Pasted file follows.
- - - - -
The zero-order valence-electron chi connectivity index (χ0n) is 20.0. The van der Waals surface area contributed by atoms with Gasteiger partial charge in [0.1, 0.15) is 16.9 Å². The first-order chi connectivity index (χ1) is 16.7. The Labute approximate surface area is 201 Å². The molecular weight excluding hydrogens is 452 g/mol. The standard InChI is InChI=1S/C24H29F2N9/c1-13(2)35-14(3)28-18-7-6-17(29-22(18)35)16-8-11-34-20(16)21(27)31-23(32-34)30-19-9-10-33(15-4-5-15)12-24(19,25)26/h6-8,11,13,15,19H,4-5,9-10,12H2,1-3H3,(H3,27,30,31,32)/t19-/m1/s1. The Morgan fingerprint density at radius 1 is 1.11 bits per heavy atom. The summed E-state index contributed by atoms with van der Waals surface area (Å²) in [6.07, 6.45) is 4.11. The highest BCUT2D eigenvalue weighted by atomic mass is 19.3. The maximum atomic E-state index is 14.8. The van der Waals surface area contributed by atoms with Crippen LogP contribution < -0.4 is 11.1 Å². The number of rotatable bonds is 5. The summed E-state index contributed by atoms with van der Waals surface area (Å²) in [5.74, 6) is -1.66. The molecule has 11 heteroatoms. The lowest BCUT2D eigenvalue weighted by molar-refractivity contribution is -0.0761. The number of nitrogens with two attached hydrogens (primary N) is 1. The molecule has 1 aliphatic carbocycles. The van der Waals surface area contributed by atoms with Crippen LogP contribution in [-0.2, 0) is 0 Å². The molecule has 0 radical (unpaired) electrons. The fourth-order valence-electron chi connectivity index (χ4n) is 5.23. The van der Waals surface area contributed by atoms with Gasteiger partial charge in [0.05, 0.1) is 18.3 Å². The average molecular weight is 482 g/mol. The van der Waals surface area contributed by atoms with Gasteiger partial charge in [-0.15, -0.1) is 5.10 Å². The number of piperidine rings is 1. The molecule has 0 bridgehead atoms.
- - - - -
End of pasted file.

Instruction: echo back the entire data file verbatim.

The zero-order valence-electron chi connectivity index (χ0n) is 20.0. The van der Waals surface area contributed by atoms with Gasteiger partial charge in [0.1, 0.15) is 16.9 Å². The first-order chi connectivity index (χ1) is 16.7. The Labute approximate surface area is 201 Å². The molecular weight excluding hydrogens is 452 g/mol. The standard InChI is InChI=1S/C24H29F2N9/c1-13(2)35-14(3)28-18-7-6-17(29-22(18)35)16-8-11-34-20(16)21(27)31-23(32-34)30-19-9-10-33(15-4-5-15)12-24(19,25)26/h6-8,11,13,15,19H,4-5,9-10,12H2,1-3H3,(H3,27,30,31,32)/t19-/m1/s1. The Morgan fingerprint density at radius 1 is 1.11 bits per heavy atom. The summed E-state index contributed by atoms with van der Waals surface area (Å²) in [6.07, 6.45) is 4.11. The highest BCUT2D eigenvalue weighted by atomic mass is 19.3. The maximum atomic E-state index is 14.8. The van der Waals surface area contributed by atoms with Crippen LogP contribution < -0.4 is 11.1 Å². The number of rotatable bonds is 5. The summed E-state index contributed by atoms with van der Waals surface area (Å²) in [5.74, 6) is -1.66. The molecule has 11 heteroatoms. The lowest BCUT2D eigenvalue weighted by molar-refractivity contribution is -0.0761. The number of nitrogens with two attached hydrogens (primary N) is 1. The molecule has 1 aliphatic carbocycles. The van der Waals surface area contributed by atoms with Crippen LogP contribution in [-0.2, 0) is 0 Å². The molecule has 0 radical (unpaired) electrons. The fourth-order valence-electron chi connectivity index (χ4n) is 5.23. The van der Waals surface area contributed by atoms with Gasteiger partial charge in [0.05, 0.1) is 18.3 Å². The average molecular weight is 482 g/mol. The van der Waals surface area contributed by atoms with Gasteiger partial charge in [-0.15, -0.1) is 5.10 Å². The number of piperidine rings is 1. The molecule has 0 bridgehead atoms.